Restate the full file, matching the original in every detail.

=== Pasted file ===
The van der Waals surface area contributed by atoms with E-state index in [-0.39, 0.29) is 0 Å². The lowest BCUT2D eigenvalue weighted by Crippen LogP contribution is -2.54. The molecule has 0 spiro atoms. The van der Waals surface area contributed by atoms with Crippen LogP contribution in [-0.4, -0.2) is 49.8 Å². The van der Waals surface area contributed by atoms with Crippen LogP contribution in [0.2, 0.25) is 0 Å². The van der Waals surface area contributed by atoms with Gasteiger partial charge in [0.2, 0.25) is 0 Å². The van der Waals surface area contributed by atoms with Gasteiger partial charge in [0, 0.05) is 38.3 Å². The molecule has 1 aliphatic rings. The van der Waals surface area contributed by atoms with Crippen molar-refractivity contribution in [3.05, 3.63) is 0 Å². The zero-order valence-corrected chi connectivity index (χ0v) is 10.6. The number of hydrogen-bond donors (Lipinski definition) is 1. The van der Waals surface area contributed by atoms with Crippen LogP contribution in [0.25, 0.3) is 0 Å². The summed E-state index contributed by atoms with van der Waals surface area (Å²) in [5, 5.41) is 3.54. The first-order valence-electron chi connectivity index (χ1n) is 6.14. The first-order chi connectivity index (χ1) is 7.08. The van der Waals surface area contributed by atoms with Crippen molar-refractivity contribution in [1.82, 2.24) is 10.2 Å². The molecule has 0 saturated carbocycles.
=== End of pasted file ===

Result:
The van der Waals surface area contributed by atoms with E-state index in [-0.39, 0.29) is 0 Å². The lowest BCUT2D eigenvalue weighted by Crippen LogP contribution is -2.54. The molecule has 0 spiro atoms. The van der Waals surface area contributed by atoms with Crippen LogP contribution in [-0.4, -0.2) is 49.8 Å². The van der Waals surface area contributed by atoms with Crippen LogP contribution in [0.2, 0.25) is 0 Å². The van der Waals surface area contributed by atoms with Gasteiger partial charge in [0.2, 0.25) is 0 Å². The van der Waals surface area contributed by atoms with Gasteiger partial charge in [0, 0.05) is 38.3 Å². The molecule has 1 aliphatic rings. The van der Waals surface area contributed by atoms with Crippen molar-refractivity contribution in [3.05, 3.63) is 0 Å². The zero-order valence-corrected chi connectivity index (χ0v) is 10.6. The number of hydrogen-bond donors (Lipinski definition) is 1. The van der Waals surface area contributed by atoms with Crippen LogP contribution in [0.25, 0.3) is 0 Å². The summed E-state index contributed by atoms with van der Waals surface area (Å²) in [5, 5.41) is 3.54. The first-order valence-electron chi connectivity index (χ1n) is 6.14. The first-order chi connectivity index (χ1) is 7.08. The van der Waals surface area contributed by atoms with Crippen molar-refractivity contribution in [1.82, 2.24) is 10.2 Å². The molecule has 0 saturated carbocycles.